So I was pleased to learn that the Mayor, Boris Johnson, was lobbying to have the fine increased to £120. But I was even more pleased when I hit upon what has so far been a sure-fire remedy. Rather than remonstrate with the driver, I went to the front of the bus, took out my notebook and wrote down the number plate. And the company details on the side. Then I took out my phone and made as if to take a photo – which, frankly, I hardly know how to do. By then, though, there was only a vacant stretch of yellow-lined road. I'm not sure whether this would be defined as officious vigilantism or a small contribution to the big society. Either way, it works.





React Now

Latest stories from i100
Have you tried new the Independent Digital Edition apps?
iJobs Job Widget
iJobs General

Recruitment Genius: Account Manager

£20000 - £35000 per annum: Recruitment Genius: This full service social media ...

Recruitment Genius: Data Analyst - Online Marketing

£24000 - £35000 per annum: Recruitment Genius: We are 'Changemakers in retail'...

Austen Lloyd: Senior Residential Conveyancer

Very Competitive: Austen Lloyd: Senior Conveyancer - South West We are see...

Austen Lloyd: Residential / Commercial Property Solicitor

Excellent Salary: Austen Lloyd: DORSET MARKET TOWN - SENIOR PROPERTY SOLICITOR...

Day In a Page

Read Next
 

Tony Abbott: A man most Australian women would like to pat on the back...iron in hand

Caroline Garnar
Australian rapper Iggy Azalea performs in California  

Hip hop is both racial and political, and for Iggy Azalea to suggest otherwise is insulting

Yomi Adegoke
Isis in Iraq: Yazidi girls killing themselves to escape rape and imprisonment by militants

'Jilan killed herself in the bathroom. She cut her wrists and hanged herself'

Yazidi girls killing themselves to escape rape and imprisonment
Ed Balls interview: 'If I think about the deficit when I'm playing the piano, it all goes wrong'

Ed Balls interview

'If I think about the deficit when I'm playing the piano, it all goes wrong'
He's behind you, dude!

US stars in UK panto

From David Hasselhoff to Jerry Hall
Grace Dent's Christmas Quiz: What are you – a festive curmudgeon or top of the tree?

Grace Dent's Christmas Quiz

What are you – a festive curmudgeon or top of the tree?
Nasa planning to build cloud cities in airships above Venus

Nasa planning to build cloud cities in airships above Venus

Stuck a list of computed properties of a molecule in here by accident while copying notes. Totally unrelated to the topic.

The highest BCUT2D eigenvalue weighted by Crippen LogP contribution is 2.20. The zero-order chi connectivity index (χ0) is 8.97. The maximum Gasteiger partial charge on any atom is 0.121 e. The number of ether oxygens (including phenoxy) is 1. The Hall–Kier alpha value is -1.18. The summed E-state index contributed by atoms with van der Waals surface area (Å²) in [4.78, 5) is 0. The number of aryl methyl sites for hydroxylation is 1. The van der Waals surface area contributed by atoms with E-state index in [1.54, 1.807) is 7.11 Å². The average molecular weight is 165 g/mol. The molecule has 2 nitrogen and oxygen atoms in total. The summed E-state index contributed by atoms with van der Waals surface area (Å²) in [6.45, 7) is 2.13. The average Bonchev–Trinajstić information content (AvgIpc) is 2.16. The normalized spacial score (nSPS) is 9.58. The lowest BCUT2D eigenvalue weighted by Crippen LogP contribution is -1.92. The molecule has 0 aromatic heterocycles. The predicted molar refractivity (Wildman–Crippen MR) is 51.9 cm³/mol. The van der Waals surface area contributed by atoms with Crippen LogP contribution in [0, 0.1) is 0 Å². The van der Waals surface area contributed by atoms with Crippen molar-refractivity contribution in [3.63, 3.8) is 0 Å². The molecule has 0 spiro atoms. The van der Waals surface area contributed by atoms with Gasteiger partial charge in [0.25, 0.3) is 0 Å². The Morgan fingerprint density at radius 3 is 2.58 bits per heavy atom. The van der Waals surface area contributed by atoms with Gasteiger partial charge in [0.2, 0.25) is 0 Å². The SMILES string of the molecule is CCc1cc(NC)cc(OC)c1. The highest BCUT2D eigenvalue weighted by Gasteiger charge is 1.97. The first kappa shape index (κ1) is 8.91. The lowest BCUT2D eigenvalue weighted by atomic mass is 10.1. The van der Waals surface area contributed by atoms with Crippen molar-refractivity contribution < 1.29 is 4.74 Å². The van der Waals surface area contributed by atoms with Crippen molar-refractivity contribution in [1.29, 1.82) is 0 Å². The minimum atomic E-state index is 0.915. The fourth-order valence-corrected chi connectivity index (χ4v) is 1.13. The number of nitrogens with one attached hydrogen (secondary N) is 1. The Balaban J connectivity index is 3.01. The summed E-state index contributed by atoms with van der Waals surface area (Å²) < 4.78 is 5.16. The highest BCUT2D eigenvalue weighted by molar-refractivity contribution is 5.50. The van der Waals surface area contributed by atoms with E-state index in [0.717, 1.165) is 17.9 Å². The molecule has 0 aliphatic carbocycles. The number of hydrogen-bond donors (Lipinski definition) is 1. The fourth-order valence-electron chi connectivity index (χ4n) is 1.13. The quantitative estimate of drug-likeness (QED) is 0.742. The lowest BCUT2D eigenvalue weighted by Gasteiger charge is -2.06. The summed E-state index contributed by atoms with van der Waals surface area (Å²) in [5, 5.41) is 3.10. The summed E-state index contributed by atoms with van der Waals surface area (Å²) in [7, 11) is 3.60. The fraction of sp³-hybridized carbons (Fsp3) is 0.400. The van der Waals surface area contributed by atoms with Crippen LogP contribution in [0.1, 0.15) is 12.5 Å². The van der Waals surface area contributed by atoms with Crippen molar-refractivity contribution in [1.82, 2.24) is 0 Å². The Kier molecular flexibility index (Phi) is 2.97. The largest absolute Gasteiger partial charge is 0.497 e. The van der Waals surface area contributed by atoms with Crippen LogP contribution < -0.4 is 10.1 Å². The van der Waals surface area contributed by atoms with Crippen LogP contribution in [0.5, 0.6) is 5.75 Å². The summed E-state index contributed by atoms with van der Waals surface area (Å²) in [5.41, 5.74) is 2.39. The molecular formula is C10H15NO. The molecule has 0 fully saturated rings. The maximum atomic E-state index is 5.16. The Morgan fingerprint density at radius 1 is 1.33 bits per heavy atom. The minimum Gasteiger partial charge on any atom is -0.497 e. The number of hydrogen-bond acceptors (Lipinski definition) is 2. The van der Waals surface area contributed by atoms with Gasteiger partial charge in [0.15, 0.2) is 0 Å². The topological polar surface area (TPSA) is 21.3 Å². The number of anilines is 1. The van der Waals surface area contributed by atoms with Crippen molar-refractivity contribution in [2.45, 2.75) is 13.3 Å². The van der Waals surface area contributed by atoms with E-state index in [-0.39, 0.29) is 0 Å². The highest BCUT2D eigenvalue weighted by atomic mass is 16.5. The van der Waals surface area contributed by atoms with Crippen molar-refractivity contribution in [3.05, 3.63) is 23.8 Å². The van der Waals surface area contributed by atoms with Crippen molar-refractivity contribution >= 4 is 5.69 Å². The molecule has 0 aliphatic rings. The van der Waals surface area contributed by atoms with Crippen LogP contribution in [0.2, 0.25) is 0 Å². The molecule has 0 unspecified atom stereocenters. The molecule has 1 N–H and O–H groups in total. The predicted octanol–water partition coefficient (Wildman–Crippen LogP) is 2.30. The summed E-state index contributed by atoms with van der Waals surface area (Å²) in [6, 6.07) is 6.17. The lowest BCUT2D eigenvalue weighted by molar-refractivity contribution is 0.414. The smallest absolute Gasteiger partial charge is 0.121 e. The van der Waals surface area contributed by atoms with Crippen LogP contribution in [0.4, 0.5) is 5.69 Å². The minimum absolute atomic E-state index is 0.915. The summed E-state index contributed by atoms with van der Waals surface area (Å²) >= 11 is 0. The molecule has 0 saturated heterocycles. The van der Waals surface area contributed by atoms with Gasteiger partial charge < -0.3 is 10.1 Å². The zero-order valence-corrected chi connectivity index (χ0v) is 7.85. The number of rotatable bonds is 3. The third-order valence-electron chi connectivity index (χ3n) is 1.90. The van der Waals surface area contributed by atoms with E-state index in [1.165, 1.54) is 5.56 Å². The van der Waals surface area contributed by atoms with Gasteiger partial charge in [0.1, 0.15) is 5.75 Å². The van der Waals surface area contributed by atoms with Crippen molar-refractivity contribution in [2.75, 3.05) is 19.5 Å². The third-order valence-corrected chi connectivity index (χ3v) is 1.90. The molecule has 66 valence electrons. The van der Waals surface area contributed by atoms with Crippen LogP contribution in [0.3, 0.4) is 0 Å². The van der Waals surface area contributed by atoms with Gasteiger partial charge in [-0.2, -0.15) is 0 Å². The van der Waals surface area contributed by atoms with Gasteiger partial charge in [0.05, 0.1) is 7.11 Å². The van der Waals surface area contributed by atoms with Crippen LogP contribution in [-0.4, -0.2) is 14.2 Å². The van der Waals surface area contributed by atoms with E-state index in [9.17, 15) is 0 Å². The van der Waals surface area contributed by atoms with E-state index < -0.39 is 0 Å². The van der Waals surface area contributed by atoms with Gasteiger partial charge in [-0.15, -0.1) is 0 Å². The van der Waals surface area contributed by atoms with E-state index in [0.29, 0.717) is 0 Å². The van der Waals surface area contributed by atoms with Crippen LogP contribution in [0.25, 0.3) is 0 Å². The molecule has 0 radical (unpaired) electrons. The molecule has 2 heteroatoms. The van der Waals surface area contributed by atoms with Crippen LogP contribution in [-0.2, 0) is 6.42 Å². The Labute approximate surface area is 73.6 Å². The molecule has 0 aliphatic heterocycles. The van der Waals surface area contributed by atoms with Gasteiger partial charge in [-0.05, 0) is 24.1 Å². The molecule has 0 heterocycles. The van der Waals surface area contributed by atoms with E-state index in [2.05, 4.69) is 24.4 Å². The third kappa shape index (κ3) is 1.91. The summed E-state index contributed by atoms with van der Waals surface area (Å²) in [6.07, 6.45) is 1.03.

Planet’s surface is inhospitable to humans but 30 miles above it is almost perfect
Surrounded by high-rise flats is a little house filled with Lebanon’s history - clocks, rifles, frogmen’s uniforms and colonial helmets

Clocks, rifles, swords, frogmen’s uniforms

Surrounded by high-rise flats is a little house filled with Lebanon’s history
Return to Gaza: Four months on, the wounds left by Israel's bombardment have not yet healed

Four months after the bombardment, Gaza’s wounds are yet to heal

Kim Sengupta is reunited with a man whose plight mirrors the suffering of the Palestinian people
Gastric surgery: Is it really the answer to the UK's obesity epidemic?

Is gastric surgery really the answer to the UK's obesity epidemic?

Critics argue that it’s crazy to operate on healthy people just to stop them eating
Homeless Veterans appeal: Christmas charity auction Part 2 - now LIVE

Homeless Veterans appeal: Christmas charity auction

Bid on original art, or trips of a lifetime to Africa or the 'Corrie' set, and help Homeless Veterans
Pantomime rings the changes to welcome autistic theatre-goers

Autism-friendly theatre

Pantomime leads the pack in quest to welcome all
The week Hollywood got scared and had to grow up a bit

The week Hollywood got scared and had to grow up a bit

Sony suffered a chorus of disapproval after it withdrew 'The Interview', but it's not too late for it to take a stand, says Joan Smith
From Widow Twankey to Mother Goose, how do the men who play panto dames get themselves ready for the performance of a lifetime?

Panto dames: before and after

From Widow Twankey to Mother Goose, how do the men who play panto dames get themselves ready for the performance of a lifetime?
Thirties murder mystery novel is surprise runaway Christmas hit

Thirties murder mystery novel is surprise runaway Christmas hit

Booksellers say readers are turning away from dark modern thrillers and back to the golden age of crime writing
Anne-Marie Huby: 'Charities deserve the best,' says founder of JustGiving

Anne-Marie Huby: 'Charities deserve the best'

Ten million of us have used the JustGiving website to donate to good causes. Its co-founder says that being dynamic is as important as being kind
The botanist who hunts for giant trees at Kew Gardens

The man who hunts giants

A Kew Gardens botanist has found 25 new large tree species - and he's sure there are more out there